No. 955 - Hobart - Cornelian Bay - Derwent Chapel

The Derwent Chapel at Cornelian Bay is the site of Tasmania’s first crematorium (and crematorium chapel), opening in May 1936. Until recently it served as a funeral chapel and is still surrounded by beautiful memorial gardens.

Cornelian Bay cemetery opened in 1872 after Hobart’s cemeteries were closed to new burials. The town’s cemeteries had become unkempt and also a significant health hazards. In 1919 Mr Alfred Courtney-Pratt recalled visiting St David’s cemetery as a child to see the grave of a female relative:

“The ground had been allowed to fall into a shocking condition, and he had…seen children collecting bones there, placing them in a bag, and selling them for old bones”.

In the 1890s a public campaign gathered momentum for the human remains in the old cemeteries to be disinterred and reburied at Cornelian Bay. These remains are among the estimated 100,000 burials and 60,000 cremations at Tasmania’s largest cemetery.

The campaign to remove Hobart’s cemeteries coincided with calls for the establishment of a crematorium for the city. In 1896 a series of articles written by “J.T.”, were published in the Tasmanian Democrat, invigorating public debate around this issue. The argument put forward by “J.T.” was that traditional burials were costly and that headstones were an unsightly blight on the townscape:

“I do not think that shoving a dead body into the ground will be less expensive than its disposal by cremation. At present the lowest price paid for a grave being dug is about 12s. Most everybody has a hearse to be conveyed in. This conveyance, I suppose, would be found necessary also if the body was to be cremated. There may be other small charges—I suppose the clergyman gets something, also the grave digger may look for a trifle. If the" body is cremated, this should about cover all charges. It is not here, so far, that any extravagance has been displayed. It is when a family burying place is bought and leave given to enclose it, and erect tombstones or monuments over the departed. For a piece of ground suitable for this purpose you will have in the first place to pay from four to five pounds, then it has to be enclosed by an expensive iron railing; then the tombstones and monuments make their appearance. The money spent on these, often unsightly structures, would have been in many cases far better employed in providing for the family left behind. It seems to be the fashion to have a tombstone or a monument on which the virtues of the deceased can be inscribed in fancy, letters. The tombstones are monotonous in their uniformity, but the monuments here, you see what looks like a glorified candle in marble or granite, those extraordinary models such as children make with toys, all costing a lot of money, and for little else than an ostentatious display by the relatives of the dear departed. …..Hobart must take the cake in this matter. You cannot go in any direction from that city but you come across either a graveyard or, a cemetery….the Davies-street cemetery, in the centre of the town, is a disgrace to any community, surrounded on all sides by houses, and having a common sewer running through its centre. Here are expensive monuments in every style, neglected and in a state of mossy-decay, and the tombs of former Governors, and men who held high positions in the colony, standing in a wilderness……When the body is cremated there will be no occasion for monuments. The handful or two of dust remaining after the operation can be taken away with you and enclosed in an ornamental urn, and placed anywhere in your house, on the mantel-piece if you like. Or it can be-put in a niche in the columbarium”.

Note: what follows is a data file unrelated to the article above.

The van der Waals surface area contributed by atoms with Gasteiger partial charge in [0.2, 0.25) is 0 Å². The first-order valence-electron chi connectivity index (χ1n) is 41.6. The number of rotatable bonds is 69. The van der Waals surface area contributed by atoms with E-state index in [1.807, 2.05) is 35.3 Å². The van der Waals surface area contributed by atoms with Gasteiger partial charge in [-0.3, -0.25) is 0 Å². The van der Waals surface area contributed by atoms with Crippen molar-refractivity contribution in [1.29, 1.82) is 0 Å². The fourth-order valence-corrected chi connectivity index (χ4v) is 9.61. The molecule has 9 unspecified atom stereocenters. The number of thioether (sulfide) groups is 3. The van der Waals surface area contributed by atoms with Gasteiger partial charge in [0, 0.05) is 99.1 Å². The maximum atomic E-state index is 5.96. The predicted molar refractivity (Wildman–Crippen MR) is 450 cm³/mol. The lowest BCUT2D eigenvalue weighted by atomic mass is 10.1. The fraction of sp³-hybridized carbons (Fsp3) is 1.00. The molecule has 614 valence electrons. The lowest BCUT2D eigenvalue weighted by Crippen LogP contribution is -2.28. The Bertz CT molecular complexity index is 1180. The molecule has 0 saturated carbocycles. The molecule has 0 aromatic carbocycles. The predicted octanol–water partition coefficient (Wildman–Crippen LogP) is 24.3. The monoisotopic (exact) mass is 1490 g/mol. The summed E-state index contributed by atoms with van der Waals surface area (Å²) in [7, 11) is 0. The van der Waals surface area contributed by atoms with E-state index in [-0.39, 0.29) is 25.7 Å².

In September 1905 the debate over cremation was ‘reignited’ following the controversial disposal of a body at Lindisfarne. The Daily Telegraph reported:

“A late resident of Lindisfarne was cremated on Saturday morning. His funeral pyre consisted of 14 tons of wood”. [see photograph below].